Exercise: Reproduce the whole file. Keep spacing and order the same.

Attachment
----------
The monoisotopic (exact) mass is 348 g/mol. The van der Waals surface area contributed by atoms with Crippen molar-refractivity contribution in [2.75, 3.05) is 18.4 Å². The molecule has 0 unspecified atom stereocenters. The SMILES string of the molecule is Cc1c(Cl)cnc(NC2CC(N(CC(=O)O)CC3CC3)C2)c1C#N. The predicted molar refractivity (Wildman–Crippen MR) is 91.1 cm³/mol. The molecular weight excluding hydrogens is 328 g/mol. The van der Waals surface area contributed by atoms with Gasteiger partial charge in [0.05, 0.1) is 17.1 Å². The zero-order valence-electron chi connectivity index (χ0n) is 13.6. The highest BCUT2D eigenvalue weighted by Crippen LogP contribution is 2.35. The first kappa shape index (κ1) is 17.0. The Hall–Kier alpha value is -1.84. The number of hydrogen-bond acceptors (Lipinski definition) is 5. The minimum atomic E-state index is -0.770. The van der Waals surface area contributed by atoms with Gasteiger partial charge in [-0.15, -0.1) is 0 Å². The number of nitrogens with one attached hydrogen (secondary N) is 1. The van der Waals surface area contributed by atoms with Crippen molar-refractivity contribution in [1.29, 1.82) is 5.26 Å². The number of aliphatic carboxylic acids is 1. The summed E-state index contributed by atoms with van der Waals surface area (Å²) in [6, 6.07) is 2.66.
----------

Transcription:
The monoisotopic (exact) mass is 348 g/mol. The van der Waals surface area contributed by atoms with Crippen molar-refractivity contribution in [2.75, 3.05) is 18.4 Å². The molecule has 0 unspecified atom stereocenters. The SMILES string of the molecule is Cc1c(Cl)cnc(NC2CC(N(CC(=O)O)CC3CC3)C2)c1C#N. The predicted molar refractivity (Wildman–Crippen MR) is 91.1 cm³/mol. The molecular weight excluding hydrogens is 328 g/mol. The van der Waals surface area contributed by atoms with Gasteiger partial charge in [0.05, 0.1) is 17.1 Å². The zero-order valence-electron chi connectivity index (χ0n) is 13.6. The highest BCUT2D eigenvalue weighted by Crippen LogP contribution is 2.35. The first kappa shape index (κ1) is 17.0. The Hall–Kier alpha value is -1.84. The number of hydrogen-bond acceptors (Lipinski definition) is 5. The minimum atomic E-state index is -0.770. The van der Waals surface area contributed by atoms with Gasteiger partial charge in [-0.15, -0.1) is 0 Å². The number of nitrogens with one attached hydrogen (secondary N) is 1. The van der Waals surface area contributed by atoms with Crippen molar-refractivity contribution in [1.29, 1.82) is 5.26 Å². The number of aliphatic carboxylic acids is 1. The summed E-state index contributed by atoms with van der Waals surface area (Å²) in [6, 6.07) is 2.66.